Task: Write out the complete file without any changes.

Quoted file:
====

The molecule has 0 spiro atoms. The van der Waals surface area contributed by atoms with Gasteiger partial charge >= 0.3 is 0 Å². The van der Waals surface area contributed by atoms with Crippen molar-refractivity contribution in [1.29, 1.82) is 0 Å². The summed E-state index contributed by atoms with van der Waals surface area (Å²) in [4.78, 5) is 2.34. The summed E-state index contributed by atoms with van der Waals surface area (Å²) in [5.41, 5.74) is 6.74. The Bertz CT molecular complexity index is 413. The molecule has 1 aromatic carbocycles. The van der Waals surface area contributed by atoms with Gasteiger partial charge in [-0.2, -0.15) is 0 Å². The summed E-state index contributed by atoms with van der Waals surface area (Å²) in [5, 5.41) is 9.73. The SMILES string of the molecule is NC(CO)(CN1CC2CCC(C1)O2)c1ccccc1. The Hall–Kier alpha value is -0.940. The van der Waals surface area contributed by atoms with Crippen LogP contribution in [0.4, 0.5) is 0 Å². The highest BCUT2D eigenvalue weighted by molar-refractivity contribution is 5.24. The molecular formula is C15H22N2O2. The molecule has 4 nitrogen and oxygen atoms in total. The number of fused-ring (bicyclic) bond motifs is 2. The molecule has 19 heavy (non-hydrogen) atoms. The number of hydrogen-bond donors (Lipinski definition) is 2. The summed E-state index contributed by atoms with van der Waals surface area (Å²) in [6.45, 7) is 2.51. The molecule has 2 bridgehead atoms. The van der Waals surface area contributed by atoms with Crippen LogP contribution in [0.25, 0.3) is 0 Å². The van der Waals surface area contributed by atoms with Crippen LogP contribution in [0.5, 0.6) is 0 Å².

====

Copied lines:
The molecule has 0 spiro atoms. The van der Waals surface area contributed by atoms with Gasteiger partial charge >= 0.3 is 0 Å². The van der Waals surface area contributed by atoms with Crippen molar-refractivity contribution in [1.29, 1.82) is 0 Å². The summed E-state index contributed by atoms with van der Waals surface area (Å²) in [4.78, 5) is 2.34. The summed E-state index contributed by atoms with van der Waals surface area (Å²) in [5.41, 5.74) is 6.74. The Bertz CT molecular complexity index is 413. The molecule has 1 aromatic carbocycles. The van der Waals surface area contributed by atoms with Gasteiger partial charge in [-0.2, -0.15) is 0 Å². The summed E-state index contributed by atoms with van der Waals surface area (Å²) in [5, 5.41) is 9.73. The SMILES string of the molecule is NC(CO)(CN1CC2CCC(C1)O2)c1ccccc1. The Hall–Kier alpha value is -0.940. The van der Waals surface area contributed by atoms with Crippen LogP contribution in [0.4, 0.5) is 0 Å². The highest BCUT2D eigenvalue weighted by molar-refractivity contribution is 5.24. The molecular formula is C15H22N2O2. The molecule has 4 nitrogen and oxygen atoms in total. The number of fused-ring (bicyclic) bond motifs is 2. The molecule has 19 heavy (non-hydrogen) atoms. The number of hydrogen-bond donors (Lipinski definition) is 2. The summed E-state index contributed by atoms with van der Waals surface area (Å²) in [6.45, 7) is 2.51. The molecule has 2 bridgehead atoms. The van der Waals surface area contributed by atoms with Crippen LogP contribution in [0.25, 0.3) is 0 Å². The van der Waals surface area contributed by atoms with Crippen LogP contribution in [0.5, 0.6) is 0 Å².